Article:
Here’s some inspiration for the weekend.
There are so many startups in the world and everyone one of them is worth watching and keeping up with. But these 5 startups are making waves, and we’ve got our eyes glued to them to see what they will do next.
CancerAid, a personalised cancer patient care app, has been on the radar of major investors and tech insiders for several years. It delivers personal diagnostics, health information, and symptom and treatment tracking to patients.
In 2016, Australian founders Nikhil Pooviah and Raghav Murali-Ganesh secured $1.25 million in funding. Their App Store debut was, unsurprisingly, picked as a “standout launch” by Apple. 2017 saw the company win Talent Unleashed, an intensely competitive startup judged by the likes of Apple’s Steve Wozniak and Virgin’s Richard Branson. They scored another first by becoming the first Australian startup to be incubated by the prestigious Cedars-Sinai accelerator.
They’re already the number one cancer app in the US, UK, and Australia. Partnering with health foundations, research organisations, and doctors, they are already providing telemedicine for patients. With virtual care the next-big-thing in MedTech, CancerAid has put themselves at the crest of this coming wave. Their platform data also makes it easy for health researchers and care providers to assess their results.
“Our goal is to make CancerAid the number one resource for patients when faced with a cancer diagnosis or undergoing therapy to improve their outcomes and satisfaction,” says Murali-Ganesh. With the app already serving 12,000 patients, their work is making a substantive difference to care and well-being. 2018 promises to be a breakout year for CancerAid, with plans to broaden it’s service to other kinds of chronic disease in the pipeline.
Duo Security is a password management cloud service for corporates. While the concept is nothing new, the point of difference for Duo is its enterprise focus. In an age of BYOD, Duo brings in two-factor authentication and secure SSO on board for every user. It also checks that devices are virus-free before they connect to any corporate network. Completely scalable, the company’s security solutions are designed to replace traditional VPN and access management systems.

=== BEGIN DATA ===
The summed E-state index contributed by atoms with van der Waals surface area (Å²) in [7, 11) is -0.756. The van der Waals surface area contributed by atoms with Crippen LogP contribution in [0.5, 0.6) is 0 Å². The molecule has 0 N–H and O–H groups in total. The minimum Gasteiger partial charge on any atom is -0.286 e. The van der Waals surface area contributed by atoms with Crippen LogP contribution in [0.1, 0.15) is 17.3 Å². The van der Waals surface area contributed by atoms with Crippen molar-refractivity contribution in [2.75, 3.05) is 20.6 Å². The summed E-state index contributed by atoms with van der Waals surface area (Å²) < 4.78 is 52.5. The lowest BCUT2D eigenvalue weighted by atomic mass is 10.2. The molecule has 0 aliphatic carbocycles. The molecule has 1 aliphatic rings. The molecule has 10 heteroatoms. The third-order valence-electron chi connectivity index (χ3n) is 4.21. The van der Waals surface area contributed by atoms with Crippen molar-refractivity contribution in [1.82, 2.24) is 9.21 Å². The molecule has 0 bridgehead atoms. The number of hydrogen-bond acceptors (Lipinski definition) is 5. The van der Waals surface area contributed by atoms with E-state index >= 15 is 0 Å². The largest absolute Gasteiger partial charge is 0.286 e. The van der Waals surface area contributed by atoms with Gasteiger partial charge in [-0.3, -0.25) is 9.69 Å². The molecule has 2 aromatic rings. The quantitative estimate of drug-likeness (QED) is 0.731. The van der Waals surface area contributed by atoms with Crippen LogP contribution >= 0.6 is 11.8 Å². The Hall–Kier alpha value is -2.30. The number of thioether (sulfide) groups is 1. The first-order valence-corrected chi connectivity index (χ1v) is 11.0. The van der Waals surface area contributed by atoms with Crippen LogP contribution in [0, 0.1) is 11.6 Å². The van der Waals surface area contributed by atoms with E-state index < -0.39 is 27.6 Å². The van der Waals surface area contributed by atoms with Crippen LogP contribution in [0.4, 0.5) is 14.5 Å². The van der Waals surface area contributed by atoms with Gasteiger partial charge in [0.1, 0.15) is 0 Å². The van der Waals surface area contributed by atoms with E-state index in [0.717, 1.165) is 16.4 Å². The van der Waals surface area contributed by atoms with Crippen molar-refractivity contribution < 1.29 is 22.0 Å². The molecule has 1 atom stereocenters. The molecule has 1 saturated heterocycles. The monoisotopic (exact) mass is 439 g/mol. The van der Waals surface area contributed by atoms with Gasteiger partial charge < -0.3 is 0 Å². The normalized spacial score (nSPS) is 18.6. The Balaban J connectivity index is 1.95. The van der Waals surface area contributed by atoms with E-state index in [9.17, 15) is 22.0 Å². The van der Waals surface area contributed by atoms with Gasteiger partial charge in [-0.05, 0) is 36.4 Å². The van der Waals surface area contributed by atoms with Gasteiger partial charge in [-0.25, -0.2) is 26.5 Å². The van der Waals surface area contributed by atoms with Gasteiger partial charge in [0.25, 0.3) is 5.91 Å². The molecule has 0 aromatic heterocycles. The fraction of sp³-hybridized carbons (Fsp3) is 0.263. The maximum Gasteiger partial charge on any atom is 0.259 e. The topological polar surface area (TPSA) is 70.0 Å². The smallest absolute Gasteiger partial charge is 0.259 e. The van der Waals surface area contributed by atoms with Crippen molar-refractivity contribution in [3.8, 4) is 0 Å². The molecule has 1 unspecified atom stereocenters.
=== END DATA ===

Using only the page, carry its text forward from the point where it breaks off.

After launching in Michigan in 2010, they attracted a record $70 million in venture capital. By 2015, it’s revenue was $10 million. The company is still growing fast in all the sectors that matter: health, tech, finance, education, and government. Billed as a “unicorn”, they have already boarded the likes of Facebook, Etsy, Yelp, and even LastPass. In 2017, they released a commercial implementation of Google’s bleeding-edge BeyondCorp Framework. What they do with this system in the coming year will no doubt shape the landscape of future cybersecurity.
Even with a current valuation of over $1 billion, the company has plenty more room for growth. Cybersecurity is the fastest growing niche in tech, with the industry expected to exceed $1 trillion in revenue in the next five years.
Attracting $12 million in funding from Sequoia in 2017, Remix is poised to take on the world in 2018. After meeting at Code for America in 2014, Sam Hashemi, Tiffany Chu, Daniel Getelman, and Danny Whalen came up with an extraordinary vision for public transit. Their platform lets cities visualise routes and timetables for transport. Remix means the cost and demographic impact of any change can be calculated and modelled in clear graphics, minimising disruption and failure.